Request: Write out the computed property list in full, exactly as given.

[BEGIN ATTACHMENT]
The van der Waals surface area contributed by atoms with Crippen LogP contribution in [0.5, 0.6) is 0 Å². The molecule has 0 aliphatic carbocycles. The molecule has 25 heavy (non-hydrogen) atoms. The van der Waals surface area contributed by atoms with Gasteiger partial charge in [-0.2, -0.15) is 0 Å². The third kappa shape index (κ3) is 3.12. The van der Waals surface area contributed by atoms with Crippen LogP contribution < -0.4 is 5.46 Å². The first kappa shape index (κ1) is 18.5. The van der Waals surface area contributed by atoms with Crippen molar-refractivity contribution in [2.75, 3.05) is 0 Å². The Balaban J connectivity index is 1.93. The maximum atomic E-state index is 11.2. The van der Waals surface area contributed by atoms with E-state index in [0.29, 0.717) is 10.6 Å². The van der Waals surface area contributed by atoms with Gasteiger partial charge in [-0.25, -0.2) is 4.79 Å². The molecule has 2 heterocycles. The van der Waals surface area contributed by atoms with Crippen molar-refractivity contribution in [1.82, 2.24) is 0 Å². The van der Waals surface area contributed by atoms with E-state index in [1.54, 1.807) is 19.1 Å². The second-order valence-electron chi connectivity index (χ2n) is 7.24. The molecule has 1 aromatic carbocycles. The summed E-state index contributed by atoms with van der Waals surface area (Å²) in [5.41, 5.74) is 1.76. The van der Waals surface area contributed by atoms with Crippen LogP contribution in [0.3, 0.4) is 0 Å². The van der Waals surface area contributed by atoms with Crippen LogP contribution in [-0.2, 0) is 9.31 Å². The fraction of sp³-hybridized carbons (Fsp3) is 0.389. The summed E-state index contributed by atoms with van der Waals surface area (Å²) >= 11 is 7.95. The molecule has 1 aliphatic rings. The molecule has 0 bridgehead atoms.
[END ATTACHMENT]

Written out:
The van der Waals surface area contributed by atoms with Crippen LogP contribution in [0.5, 0.6) is 0 Å². The molecule has 0 aliphatic carbocycles. The molecule has 25 heavy (non-hydrogen) atoms. The van der Waals surface area contributed by atoms with Gasteiger partial charge in [-0.2, -0.15) is 0 Å². The third kappa shape index (κ3) is 3.12. The van der Waals surface area contributed by atoms with Crippen LogP contribution < -0.4 is 5.46 Å². The first kappa shape index (κ1) is 18.5. The van der Waals surface area contributed by atoms with Crippen molar-refractivity contribution in [2.75, 3.05) is 0 Å². The Balaban J connectivity index is 1.93. The maximum atomic E-state index is 11.2. The van der Waals surface area contributed by atoms with E-state index in [0.29, 0.717) is 10.6 Å². The van der Waals surface area contributed by atoms with Gasteiger partial charge in [-0.25, -0.2) is 4.79 Å². The molecule has 2 heterocycles. The van der Waals surface area contributed by atoms with Crippen molar-refractivity contribution in [1.82, 2.24) is 0 Å². The van der Waals surface area contributed by atoms with E-state index in [1.54, 1.807) is 19.1 Å². The second-order valence-electron chi connectivity index (χ2n) is 7.24. The molecule has 1 aromatic carbocycles. The summed E-state index contributed by atoms with van der Waals surface area (Å²) in [5.41, 5.74) is 1.76. The van der Waals surface area contributed by atoms with Crippen LogP contribution in [0.3, 0.4) is 0 Å². The van der Waals surface area contributed by atoms with Crippen LogP contribution in [-0.2, 0) is 9.31 Å². The fraction of sp³-hybridized carbons (Fsp3) is 0.389. The summed E-state index contributed by atoms with van der Waals surface area (Å²) >= 11 is 7.95. The molecule has 1 aliphatic rings. The molecule has 0 bridgehead atoms.